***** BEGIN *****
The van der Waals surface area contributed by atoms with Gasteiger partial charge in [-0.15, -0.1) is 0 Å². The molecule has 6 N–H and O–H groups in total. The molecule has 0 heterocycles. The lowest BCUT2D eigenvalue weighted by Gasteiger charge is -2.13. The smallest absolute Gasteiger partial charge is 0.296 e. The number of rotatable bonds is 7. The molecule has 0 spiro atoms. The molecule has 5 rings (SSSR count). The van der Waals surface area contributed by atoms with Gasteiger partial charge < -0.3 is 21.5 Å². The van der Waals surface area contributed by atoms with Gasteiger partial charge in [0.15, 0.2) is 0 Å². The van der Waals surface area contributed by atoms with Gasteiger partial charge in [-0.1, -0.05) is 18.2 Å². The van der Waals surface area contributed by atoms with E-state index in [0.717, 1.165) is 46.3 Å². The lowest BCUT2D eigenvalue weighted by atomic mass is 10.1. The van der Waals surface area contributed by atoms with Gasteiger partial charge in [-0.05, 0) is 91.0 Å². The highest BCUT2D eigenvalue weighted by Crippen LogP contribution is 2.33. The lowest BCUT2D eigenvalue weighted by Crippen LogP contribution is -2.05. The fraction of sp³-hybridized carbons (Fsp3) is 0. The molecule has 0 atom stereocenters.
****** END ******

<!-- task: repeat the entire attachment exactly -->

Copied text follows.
The van der Waals surface area contributed by atoms with Gasteiger partial charge in [-0.15, -0.1) is 0 Å². The molecule has 6 N–H and O–H groups in total. The molecule has 0 heterocycles. The lowest BCUT2D eigenvalue weighted by Gasteiger charge is -2.13. The smallest absolute Gasteiger partial charge is 0.296 e. The number of rotatable bonds is 7. The molecule has 0 spiro atoms. The molecule has 5 rings (SSSR count). The van der Waals surface area contributed by atoms with Gasteiger partial charge < -0.3 is 21.5 Å². The van der Waals surface area contributed by atoms with Gasteiger partial charge in [0.15, 0.2) is 0 Å². The van der Waals surface area contributed by atoms with Gasteiger partial charge in [-0.1, -0.05) is 18.2 Å². The van der Waals surface area contributed by atoms with E-state index in [0.717, 1.165) is 46.3 Å². The lowest BCUT2D eigenvalue weighted by atomic mass is 10.1. The van der Waals surface area contributed by atoms with Gasteiger partial charge in [-0.05, 0) is 91.0 Å². The highest BCUT2D eigenvalue weighted by Crippen LogP contribution is 2.33. The lowest BCUT2D eigenvalue weighted by Crippen LogP contribution is -2.05. The fraction of sp³-hybridized carbons (Fsp3) is 0. The molecule has 0 atom stereocenters.